Qualities of Recovery

Fortunately for me only a bare minimum of honesty, open-mindedness and willingness is required to make a start in sobriety. I don’t really have to be honest, I just have to have the capacity to be honest. If I can say, "my name is Jeff, and I’m an alcoholic" and mean it, I probably have the capacity. Our program doesn’t require me to believe anything. I can take what feels right and leave the rest. So what is there to be close minded about? And all I have to do to demonstrate my willingness is show up at a few meetings each week, drink coffee and laugh at the newcomers’ solutions; talk to my sponsor about my favorite subject -- me; and offer mostly parroted advice to people with less time than me. Seen in this light, I need to stop patting myself on the back for sobriety. It’s nothing I did anyways.

There is one more indispensable quality I would add to the list -- compassion. It’s strange that I can’t find mention of this word anywhere in the Big Book, yet it is critical to my recovery that I learn to care about others. I learn compassion when I connect with you through the shared pain, confusion and anger of our disease. I know what you’ve been through because I’ve been there too. As the saying goes, I’ve walked a mile in your moccasins. Compassion for others melts away my self-centeredness and asks "how can I help?" rather than "what can you do for me?"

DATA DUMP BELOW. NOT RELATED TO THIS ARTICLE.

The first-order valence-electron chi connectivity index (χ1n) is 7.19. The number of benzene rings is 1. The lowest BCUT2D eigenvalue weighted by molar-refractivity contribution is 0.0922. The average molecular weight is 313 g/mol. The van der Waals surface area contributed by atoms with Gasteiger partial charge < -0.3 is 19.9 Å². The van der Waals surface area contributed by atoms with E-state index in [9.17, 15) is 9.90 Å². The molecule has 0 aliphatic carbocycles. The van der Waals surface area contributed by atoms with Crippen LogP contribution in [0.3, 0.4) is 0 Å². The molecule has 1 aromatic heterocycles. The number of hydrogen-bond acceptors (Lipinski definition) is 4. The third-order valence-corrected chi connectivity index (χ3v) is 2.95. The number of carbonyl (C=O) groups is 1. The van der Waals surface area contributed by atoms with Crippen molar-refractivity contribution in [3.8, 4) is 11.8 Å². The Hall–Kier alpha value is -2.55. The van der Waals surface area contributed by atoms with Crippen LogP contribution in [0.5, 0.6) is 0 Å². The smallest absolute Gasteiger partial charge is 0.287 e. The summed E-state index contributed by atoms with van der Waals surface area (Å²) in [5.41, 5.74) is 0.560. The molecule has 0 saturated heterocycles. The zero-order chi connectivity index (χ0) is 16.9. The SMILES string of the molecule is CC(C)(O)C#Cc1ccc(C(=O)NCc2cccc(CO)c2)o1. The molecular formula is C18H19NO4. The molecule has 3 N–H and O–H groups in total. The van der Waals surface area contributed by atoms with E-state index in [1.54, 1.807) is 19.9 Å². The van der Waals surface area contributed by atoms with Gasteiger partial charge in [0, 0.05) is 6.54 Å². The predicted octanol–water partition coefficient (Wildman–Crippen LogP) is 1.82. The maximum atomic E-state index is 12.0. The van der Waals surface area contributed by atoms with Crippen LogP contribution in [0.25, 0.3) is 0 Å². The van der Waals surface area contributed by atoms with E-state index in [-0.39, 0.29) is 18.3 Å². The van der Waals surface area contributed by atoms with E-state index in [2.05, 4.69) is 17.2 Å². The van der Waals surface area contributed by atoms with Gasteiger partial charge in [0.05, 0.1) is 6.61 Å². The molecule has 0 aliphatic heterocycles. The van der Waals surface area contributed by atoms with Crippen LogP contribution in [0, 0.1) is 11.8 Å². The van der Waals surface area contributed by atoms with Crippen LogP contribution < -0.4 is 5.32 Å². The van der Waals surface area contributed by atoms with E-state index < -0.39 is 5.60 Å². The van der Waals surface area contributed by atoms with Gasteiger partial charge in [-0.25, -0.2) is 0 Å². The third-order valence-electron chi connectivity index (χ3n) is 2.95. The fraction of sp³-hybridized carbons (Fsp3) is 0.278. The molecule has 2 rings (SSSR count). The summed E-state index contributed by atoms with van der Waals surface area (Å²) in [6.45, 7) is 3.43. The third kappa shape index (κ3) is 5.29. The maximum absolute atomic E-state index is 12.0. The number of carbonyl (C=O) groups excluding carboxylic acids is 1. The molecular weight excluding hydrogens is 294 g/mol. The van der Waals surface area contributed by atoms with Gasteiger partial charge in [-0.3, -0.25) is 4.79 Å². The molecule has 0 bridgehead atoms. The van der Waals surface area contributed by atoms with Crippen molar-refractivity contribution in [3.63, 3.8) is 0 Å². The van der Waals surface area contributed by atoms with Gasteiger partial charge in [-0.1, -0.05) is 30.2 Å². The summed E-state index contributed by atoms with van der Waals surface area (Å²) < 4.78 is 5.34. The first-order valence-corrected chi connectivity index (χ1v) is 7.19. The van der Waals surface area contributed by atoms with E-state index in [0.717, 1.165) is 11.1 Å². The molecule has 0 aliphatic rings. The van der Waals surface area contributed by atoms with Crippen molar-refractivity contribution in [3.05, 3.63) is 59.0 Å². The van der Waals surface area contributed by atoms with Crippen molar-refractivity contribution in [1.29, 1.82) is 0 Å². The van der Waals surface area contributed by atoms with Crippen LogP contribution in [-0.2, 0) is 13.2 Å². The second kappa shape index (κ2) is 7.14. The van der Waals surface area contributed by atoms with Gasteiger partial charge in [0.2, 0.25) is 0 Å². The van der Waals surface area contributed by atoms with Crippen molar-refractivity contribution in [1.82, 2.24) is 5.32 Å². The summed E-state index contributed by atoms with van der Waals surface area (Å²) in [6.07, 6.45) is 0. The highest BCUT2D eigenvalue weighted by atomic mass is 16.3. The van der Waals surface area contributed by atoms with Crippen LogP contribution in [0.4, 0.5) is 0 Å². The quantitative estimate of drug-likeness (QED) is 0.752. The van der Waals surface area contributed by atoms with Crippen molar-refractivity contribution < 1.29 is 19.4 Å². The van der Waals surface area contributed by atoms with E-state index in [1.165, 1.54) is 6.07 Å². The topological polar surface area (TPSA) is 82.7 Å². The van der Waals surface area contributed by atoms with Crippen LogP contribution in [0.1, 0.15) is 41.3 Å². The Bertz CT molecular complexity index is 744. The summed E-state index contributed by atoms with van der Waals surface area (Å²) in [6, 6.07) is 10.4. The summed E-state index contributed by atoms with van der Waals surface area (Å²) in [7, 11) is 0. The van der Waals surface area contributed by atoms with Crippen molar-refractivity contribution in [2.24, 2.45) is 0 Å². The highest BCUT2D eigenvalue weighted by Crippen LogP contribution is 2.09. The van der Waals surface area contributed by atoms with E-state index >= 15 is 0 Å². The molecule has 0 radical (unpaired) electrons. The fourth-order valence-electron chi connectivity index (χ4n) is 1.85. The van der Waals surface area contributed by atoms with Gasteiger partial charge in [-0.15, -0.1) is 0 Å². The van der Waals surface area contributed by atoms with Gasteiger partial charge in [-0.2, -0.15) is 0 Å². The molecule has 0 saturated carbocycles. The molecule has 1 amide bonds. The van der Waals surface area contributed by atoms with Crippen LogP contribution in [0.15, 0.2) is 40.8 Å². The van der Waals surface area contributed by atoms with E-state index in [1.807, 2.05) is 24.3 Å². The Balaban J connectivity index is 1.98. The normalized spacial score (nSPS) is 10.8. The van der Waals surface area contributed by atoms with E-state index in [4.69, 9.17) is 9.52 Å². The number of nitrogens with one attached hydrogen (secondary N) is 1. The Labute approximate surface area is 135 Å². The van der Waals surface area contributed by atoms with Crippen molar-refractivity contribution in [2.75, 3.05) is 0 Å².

I didn’t start out with a bucket full of any of these qualities, but I believe I am more honest, more open-minded, more willing and more compassionate than I was when I walked into my first meeting fifteen years ago today. I consider myself recovered from "a seemingly hopeless state of mind and body," but I also recognize that I am a long way from being fully restored to spiritual sanity of Step Two. I'm no longer hopeless, but I'm not fully recovered either. I guess I'm right on schedule as my first sponsor would say.

As the voice of self hate continues to die down, I am beginning to hear another voice gently reminding me that my sobriety is a precious gift. I fully express my gratitude for this gift by being of service both in and out of the rooms and by continuing to hack away at all my old ideas, beliefs, and attitudes that separate me from you, from the rest of humanity and from God. If I had to guess, I would say that this is the work I was sent here to do.